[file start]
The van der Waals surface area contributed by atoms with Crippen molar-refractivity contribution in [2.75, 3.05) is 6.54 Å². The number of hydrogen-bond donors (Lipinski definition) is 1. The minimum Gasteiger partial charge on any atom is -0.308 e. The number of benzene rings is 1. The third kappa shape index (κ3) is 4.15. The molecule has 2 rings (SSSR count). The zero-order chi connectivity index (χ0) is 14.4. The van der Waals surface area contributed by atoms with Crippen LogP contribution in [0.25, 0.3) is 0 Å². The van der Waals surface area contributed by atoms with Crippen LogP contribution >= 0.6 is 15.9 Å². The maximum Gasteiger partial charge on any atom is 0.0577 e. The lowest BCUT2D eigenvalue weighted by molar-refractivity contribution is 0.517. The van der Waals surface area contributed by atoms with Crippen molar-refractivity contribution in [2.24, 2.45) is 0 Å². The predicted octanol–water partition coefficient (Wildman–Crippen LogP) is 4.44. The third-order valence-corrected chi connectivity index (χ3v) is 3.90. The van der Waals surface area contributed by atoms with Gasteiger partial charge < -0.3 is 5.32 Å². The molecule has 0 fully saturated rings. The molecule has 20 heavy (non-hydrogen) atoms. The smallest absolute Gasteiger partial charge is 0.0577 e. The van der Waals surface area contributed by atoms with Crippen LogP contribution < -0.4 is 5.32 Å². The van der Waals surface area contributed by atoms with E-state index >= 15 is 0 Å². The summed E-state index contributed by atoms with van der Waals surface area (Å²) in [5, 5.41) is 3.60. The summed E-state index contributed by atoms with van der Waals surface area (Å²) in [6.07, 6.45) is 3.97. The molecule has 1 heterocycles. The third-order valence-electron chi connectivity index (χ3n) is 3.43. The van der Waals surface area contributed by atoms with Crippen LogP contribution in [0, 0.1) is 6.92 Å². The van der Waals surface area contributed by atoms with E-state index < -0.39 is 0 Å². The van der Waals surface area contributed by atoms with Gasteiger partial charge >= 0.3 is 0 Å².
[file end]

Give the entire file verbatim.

The van der Waals surface area contributed by atoms with Crippen molar-refractivity contribution in [2.75, 3.05) is 6.54 Å². The number of hydrogen-bond donors (Lipinski definition) is 1. The minimum Gasteiger partial charge on any atom is -0.308 e. The number of benzene rings is 1. The third kappa shape index (κ3) is 4.15. The molecule has 2 rings (SSSR count). The zero-order chi connectivity index (χ0) is 14.4. The van der Waals surface area contributed by atoms with Crippen LogP contribution in [0.25, 0.3) is 0 Å². The van der Waals surface area contributed by atoms with Crippen LogP contribution >= 0.6 is 15.9 Å². The maximum Gasteiger partial charge on any atom is 0.0577 e. The lowest BCUT2D eigenvalue weighted by molar-refractivity contribution is 0.517. The van der Waals surface area contributed by atoms with Crippen molar-refractivity contribution in [2.24, 2.45) is 0 Å². The predicted octanol–water partition coefficient (Wildman–Crippen LogP) is 4.44. The third-order valence-corrected chi connectivity index (χ3v) is 3.90. The van der Waals surface area contributed by atoms with Gasteiger partial charge < -0.3 is 5.32 Å². The molecule has 0 fully saturated rings. The molecule has 20 heavy (non-hydrogen) atoms. The smallest absolute Gasteiger partial charge is 0.0577 e. The van der Waals surface area contributed by atoms with Crippen LogP contribution < -0.4 is 5.32 Å². The van der Waals surface area contributed by atoms with E-state index >= 15 is 0 Å². The summed E-state index contributed by atoms with van der Waals surface area (Å²) in [5, 5.41) is 3.60. The summed E-state index contributed by atoms with van der Waals surface area (Å²) in [6.07, 6.45) is 3.97. The molecule has 1 heterocycles. The third-order valence-electron chi connectivity index (χ3n) is 3.43. The van der Waals surface area contributed by atoms with Crippen LogP contribution in [0, 0.1) is 6.92 Å². The van der Waals surface area contributed by atoms with E-state index < -0.39 is 0 Å². The van der Waals surface area contributed by atoms with Gasteiger partial charge >= 0.3 is 0 Å².